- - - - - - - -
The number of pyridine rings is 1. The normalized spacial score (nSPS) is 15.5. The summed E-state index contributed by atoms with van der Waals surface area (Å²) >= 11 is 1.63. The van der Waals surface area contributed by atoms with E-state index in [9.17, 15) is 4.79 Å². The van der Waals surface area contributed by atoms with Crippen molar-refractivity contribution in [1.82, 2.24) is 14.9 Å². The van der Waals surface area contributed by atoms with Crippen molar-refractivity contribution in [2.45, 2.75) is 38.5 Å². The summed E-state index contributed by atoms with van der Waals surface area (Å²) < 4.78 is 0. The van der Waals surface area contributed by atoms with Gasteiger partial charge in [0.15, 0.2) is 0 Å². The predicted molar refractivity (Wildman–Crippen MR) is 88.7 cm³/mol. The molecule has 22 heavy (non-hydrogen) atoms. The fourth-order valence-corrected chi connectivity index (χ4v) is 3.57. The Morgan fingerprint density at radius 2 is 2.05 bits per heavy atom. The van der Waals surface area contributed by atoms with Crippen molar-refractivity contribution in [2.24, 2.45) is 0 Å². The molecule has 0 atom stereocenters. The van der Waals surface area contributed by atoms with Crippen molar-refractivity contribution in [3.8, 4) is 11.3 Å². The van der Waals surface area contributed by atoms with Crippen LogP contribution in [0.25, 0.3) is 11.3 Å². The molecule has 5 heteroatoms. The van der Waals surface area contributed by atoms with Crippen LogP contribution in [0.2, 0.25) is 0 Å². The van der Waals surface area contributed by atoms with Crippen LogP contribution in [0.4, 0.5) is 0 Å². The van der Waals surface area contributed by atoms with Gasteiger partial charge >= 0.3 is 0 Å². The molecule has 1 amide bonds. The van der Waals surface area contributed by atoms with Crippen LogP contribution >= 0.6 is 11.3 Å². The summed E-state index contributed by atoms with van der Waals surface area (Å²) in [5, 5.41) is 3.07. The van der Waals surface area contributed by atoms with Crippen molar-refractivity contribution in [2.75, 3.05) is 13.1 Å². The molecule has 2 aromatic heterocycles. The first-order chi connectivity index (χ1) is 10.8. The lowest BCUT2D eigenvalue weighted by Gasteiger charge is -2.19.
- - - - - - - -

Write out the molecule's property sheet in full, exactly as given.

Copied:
The number of pyridine rings is 1. The normalized spacial score (nSPS) is 15.5. The summed E-state index contributed by atoms with van der Waals surface area (Å²) >= 11 is 1.63. The van der Waals surface area contributed by atoms with E-state index in [9.17, 15) is 4.79 Å². The van der Waals surface area contributed by atoms with Crippen molar-refractivity contribution in [1.82, 2.24) is 14.9 Å². The van der Waals surface area contributed by atoms with Crippen molar-refractivity contribution in [2.45, 2.75) is 38.5 Å². The summed E-state index contributed by atoms with van der Waals surface area (Å²) < 4.78 is 0. The van der Waals surface area contributed by atoms with Gasteiger partial charge in [0.15, 0.2) is 0 Å². The predicted molar refractivity (Wildman–Crippen MR) is 88.7 cm³/mol. The molecule has 22 heavy (non-hydrogen) atoms. The fourth-order valence-corrected chi connectivity index (χ4v) is 3.57. The Morgan fingerprint density at radius 2 is 2.05 bits per heavy atom. The van der Waals surface area contributed by atoms with Crippen molar-refractivity contribution in [2.24, 2.45) is 0 Å². The molecule has 0 atom stereocenters. The van der Waals surface area contributed by atoms with Crippen molar-refractivity contribution in [3.8, 4) is 11.3 Å². The van der Waals surface area contributed by atoms with Crippen LogP contribution in [0.25, 0.3) is 11.3 Å². The molecule has 5 heteroatoms. The van der Waals surface area contributed by atoms with Crippen LogP contribution in [0.2, 0.25) is 0 Å². The van der Waals surface area contributed by atoms with Crippen LogP contribution in [0.4, 0.5) is 0 Å². The van der Waals surface area contributed by atoms with Gasteiger partial charge >= 0.3 is 0 Å². The molecule has 1 amide bonds. The van der Waals surface area contributed by atoms with Crippen LogP contribution >= 0.6 is 11.3 Å². The summed E-state index contributed by atoms with van der Waals surface area (Å²) in [5, 5.41) is 3.07. The van der Waals surface area contributed by atoms with Crippen molar-refractivity contribution in [2.75, 3.05) is 13.1 Å². The molecule has 2 aromatic heterocycles. The first-order chi connectivity index (χ1) is 10.8. The lowest BCUT2D eigenvalue weighted by Gasteiger charge is -2.19.